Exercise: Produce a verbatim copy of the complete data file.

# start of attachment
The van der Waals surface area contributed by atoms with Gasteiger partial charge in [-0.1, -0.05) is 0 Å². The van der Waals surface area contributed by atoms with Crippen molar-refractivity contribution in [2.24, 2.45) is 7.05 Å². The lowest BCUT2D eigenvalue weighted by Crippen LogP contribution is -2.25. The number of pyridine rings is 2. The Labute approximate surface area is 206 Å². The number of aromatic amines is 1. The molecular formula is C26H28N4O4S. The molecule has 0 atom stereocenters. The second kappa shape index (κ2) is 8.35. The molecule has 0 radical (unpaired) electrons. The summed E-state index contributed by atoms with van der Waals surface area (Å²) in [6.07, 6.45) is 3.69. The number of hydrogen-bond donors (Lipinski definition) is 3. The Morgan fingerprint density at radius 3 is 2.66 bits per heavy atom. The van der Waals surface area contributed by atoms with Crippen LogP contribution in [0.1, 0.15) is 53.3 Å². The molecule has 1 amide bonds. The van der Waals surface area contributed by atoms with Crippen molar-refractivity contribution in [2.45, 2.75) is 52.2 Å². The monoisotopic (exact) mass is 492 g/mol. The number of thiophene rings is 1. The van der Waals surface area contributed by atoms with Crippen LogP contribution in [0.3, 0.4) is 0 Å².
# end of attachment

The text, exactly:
The van der Waals surface area contributed by atoms with Gasteiger partial charge in [-0.1, -0.05) is 0 Å². The van der Waals surface area contributed by atoms with Crippen molar-refractivity contribution in [2.24, 2.45) is 7.05 Å². The lowest BCUT2D eigenvalue weighted by Crippen LogP contribution is -2.25. The number of pyridine rings is 2. The Labute approximate surface area is 206 Å². The number of aromatic amines is 1. The molecular formula is C26H28N4O4S. The molecule has 0 atom stereocenters. The second kappa shape index (κ2) is 8.35. The molecule has 0 radical (unpaired) electrons. The summed E-state index contributed by atoms with van der Waals surface area (Å²) in [6.07, 6.45) is 3.69. The number of hydrogen-bond donors (Lipinski definition) is 3. The Morgan fingerprint density at radius 3 is 2.66 bits per heavy atom. The van der Waals surface area contributed by atoms with Crippen LogP contribution in [0.1, 0.15) is 53.3 Å². The molecule has 1 amide bonds. The van der Waals surface area contributed by atoms with Crippen molar-refractivity contribution in [2.45, 2.75) is 52.2 Å². The monoisotopic (exact) mass is 492 g/mol. The number of thiophene rings is 1. The van der Waals surface area contributed by atoms with Crippen LogP contribution in [0.3, 0.4) is 0 Å².